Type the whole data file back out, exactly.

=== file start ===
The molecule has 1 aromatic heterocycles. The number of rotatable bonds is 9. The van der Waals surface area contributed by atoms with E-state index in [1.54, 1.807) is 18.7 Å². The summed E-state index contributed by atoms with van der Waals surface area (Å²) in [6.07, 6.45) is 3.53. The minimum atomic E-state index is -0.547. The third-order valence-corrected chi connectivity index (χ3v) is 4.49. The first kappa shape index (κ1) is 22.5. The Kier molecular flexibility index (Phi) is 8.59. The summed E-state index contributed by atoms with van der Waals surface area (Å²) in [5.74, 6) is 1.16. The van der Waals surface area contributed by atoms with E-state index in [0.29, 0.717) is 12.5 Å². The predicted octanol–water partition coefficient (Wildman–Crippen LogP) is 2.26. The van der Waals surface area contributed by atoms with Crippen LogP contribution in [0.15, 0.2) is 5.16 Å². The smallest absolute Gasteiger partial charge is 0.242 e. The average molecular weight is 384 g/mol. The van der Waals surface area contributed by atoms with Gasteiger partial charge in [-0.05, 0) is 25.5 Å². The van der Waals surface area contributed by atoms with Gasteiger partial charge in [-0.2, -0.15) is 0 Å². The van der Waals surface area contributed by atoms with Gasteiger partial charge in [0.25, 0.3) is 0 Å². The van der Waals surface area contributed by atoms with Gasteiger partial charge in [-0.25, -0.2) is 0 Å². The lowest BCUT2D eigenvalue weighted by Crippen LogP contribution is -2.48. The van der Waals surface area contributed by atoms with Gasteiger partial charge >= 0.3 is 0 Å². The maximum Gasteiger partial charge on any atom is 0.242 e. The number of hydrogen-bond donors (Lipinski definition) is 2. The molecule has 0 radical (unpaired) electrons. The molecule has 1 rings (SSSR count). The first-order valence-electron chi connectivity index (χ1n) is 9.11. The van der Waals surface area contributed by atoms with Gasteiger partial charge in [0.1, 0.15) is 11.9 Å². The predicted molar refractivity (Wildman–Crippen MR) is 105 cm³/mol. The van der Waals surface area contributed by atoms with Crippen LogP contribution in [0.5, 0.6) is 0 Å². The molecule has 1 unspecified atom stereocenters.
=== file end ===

The molecule has 1 aromatic heterocycles. The number of rotatable bonds is 9. The van der Waals surface area contributed by atoms with E-state index in [1.54, 1.807) is 18.7 Å². The summed E-state index contributed by atoms with van der Waals surface area (Å²) in [6.07, 6.45) is 3.53. The minimum atomic E-state index is -0.547. The third-order valence-corrected chi connectivity index (χ3v) is 4.49. The first kappa shape index (κ1) is 22.5. The Kier molecular flexibility index (Phi) is 8.59. The summed E-state index contributed by atoms with van der Waals surface area (Å²) in [5.74, 6) is 1.16. The van der Waals surface area contributed by atoms with E-state index in [0.29, 0.717) is 12.5 Å². The predicted octanol–water partition coefficient (Wildman–Crippen LogP) is 2.26. The van der Waals surface area contributed by atoms with Crippen LogP contribution in [0.15, 0.2) is 5.16 Å². The smallest absolute Gasteiger partial charge is 0.242 e. The average molecular weight is 384 g/mol. The van der Waals surface area contributed by atoms with Gasteiger partial charge in [-0.05, 0) is 25.5 Å². The van der Waals surface area contributed by atoms with Gasteiger partial charge in [-0.2, -0.15) is 0 Å². The van der Waals surface area contributed by atoms with Gasteiger partial charge in [0.25, 0.3) is 0 Å². The van der Waals surface area contributed by atoms with Gasteiger partial charge in [-0.25, -0.2) is 0 Å². The lowest BCUT2D eigenvalue weighted by Crippen LogP contribution is -2.48. The van der Waals surface area contributed by atoms with Gasteiger partial charge >= 0.3 is 0 Å². The maximum Gasteiger partial charge on any atom is 0.242 e. The number of hydrogen-bond donors (Lipinski definition) is 2. The molecule has 0 radical (unpaired) electrons. The molecule has 1 rings (SSSR count). The first-order valence-electron chi connectivity index (χ1n) is 9.11. The van der Waals surface area contributed by atoms with Gasteiger partial charge in [0.1, 0.15) is 11.9 Å². The predicted molar refractivity (Wildman–Crippen MR) is 105 cm³/mol. The van der Waals surface area contributed by atoms with Crippen LogP contribution in [0.5, 0.6) is 0 Å². The molecule has 1 unspecified atom stereocenters.